(Ink illustration by Buck O’Donnell in 1967; public display, World Museum of Mining, Butte, Montana, USA)
Butte’s diverse population brought with them a cornucopia of cuisines from all over the world. The Cornish, Welsh, Irish, Finns, Serbs, Swedes, Norwegians, Chinese, Canadians, Scotch, Italians, Poles, Australians, Mexicans, and Chileans all shared their ethnic foods creating a dining experience like those found in cosmopolitan cities.
The Irish and the Cornish with the highest population of immigrants had the biggest influence on the meals being prepared.
Mamie was an accomplished chef and cooked a variety of ethnic dishes including hams, pork, beef, mutton, chickens, turkeys, venison, fish, geese, and ducks. Her love, joy and specialty were making Cornish Pasties. And she baked them once a week.
With an artisan’s flair she would dice, never slice, the potatoes into cubes. Then half the number of firm onions were diced, and the same number of tenderloins were diced to the size of the third joint of her little finger. And all were combined into a pie crust dough.
Then crimping the edges, she carefully placed the large quantity of servings into the oven. Always vigilant not to let them get soggy, with love and prayers, she would bake them until they turned a glowing, golden brown. The smell permeated the house lingering for hours.
Arthur loved the pasties and when Mamie baked them, she would make a large quantity so there would be plenty left over for him to take to work and eat at lunch. When a miner opened his lunch pail and a pastie was inside it was called a “letter from home.” Arthur received lots of mail from home.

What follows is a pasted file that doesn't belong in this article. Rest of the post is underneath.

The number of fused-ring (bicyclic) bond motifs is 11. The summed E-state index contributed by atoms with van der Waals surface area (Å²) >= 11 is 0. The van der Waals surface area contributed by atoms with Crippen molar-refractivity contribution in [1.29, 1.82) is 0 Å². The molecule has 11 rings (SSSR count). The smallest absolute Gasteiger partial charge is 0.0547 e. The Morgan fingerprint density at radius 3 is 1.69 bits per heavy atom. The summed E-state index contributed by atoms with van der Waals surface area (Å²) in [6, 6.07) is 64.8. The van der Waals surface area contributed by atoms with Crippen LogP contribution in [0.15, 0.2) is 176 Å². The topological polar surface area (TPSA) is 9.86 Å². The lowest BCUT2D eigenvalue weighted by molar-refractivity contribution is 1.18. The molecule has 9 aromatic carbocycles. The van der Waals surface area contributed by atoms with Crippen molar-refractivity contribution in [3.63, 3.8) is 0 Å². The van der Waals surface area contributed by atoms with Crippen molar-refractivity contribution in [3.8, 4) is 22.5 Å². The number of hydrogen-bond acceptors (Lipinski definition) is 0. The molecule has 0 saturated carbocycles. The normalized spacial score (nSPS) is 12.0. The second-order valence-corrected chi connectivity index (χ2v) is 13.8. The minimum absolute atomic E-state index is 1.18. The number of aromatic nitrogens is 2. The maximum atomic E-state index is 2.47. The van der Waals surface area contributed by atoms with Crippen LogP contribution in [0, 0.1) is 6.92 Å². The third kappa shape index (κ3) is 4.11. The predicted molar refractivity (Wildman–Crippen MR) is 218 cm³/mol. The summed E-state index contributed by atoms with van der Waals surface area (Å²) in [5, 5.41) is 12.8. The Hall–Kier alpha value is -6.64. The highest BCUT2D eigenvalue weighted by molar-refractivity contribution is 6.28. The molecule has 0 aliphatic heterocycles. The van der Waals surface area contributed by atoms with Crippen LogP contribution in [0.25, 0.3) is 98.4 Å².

Every Friday, Mamie would spend hours in the kitchen preparing for her dinner party. She was famous for her signature dishes, including the savory pasties with her secret recipe brown gravy, mouthwatering yellow Cornish saffron bread with raisins, and her corned beef and cabbage. She would pick the cabbage from their garden that Arthur had spent time cultivating even winning an award for the best cabbage in town.
To accompany the main courses, she would also serve a variety of side dishes such as vegetables, cheese, pickles, sliced beets, radishes, and tiny green onions. For dessert, guests could indulge in her delicious apple pie and fudge, which the boys were always eyeing. And for a special treat, Mamie would also prepare candies for everyone to enjoy.
Arthur, who loved to entertain at home, found great joy in hosting dinner parties. Not only did his guests rave about Mamie’s cooking, but Arthur also saw it as a valuable opportunity to socialize with the men he was working with.
He believed that building strong relationships through these gatherings was crucial to his business’s success. And so, every Friday night, the family’s home would be filled with laughter, good food, and great company, much to the delight of both Arthur and Mamie.
Arthur utilized social gatherings as opportunities to expand his understanding of managing a business. Despite never owning a company before and lacking prior business experience, he was determined to start his own venture.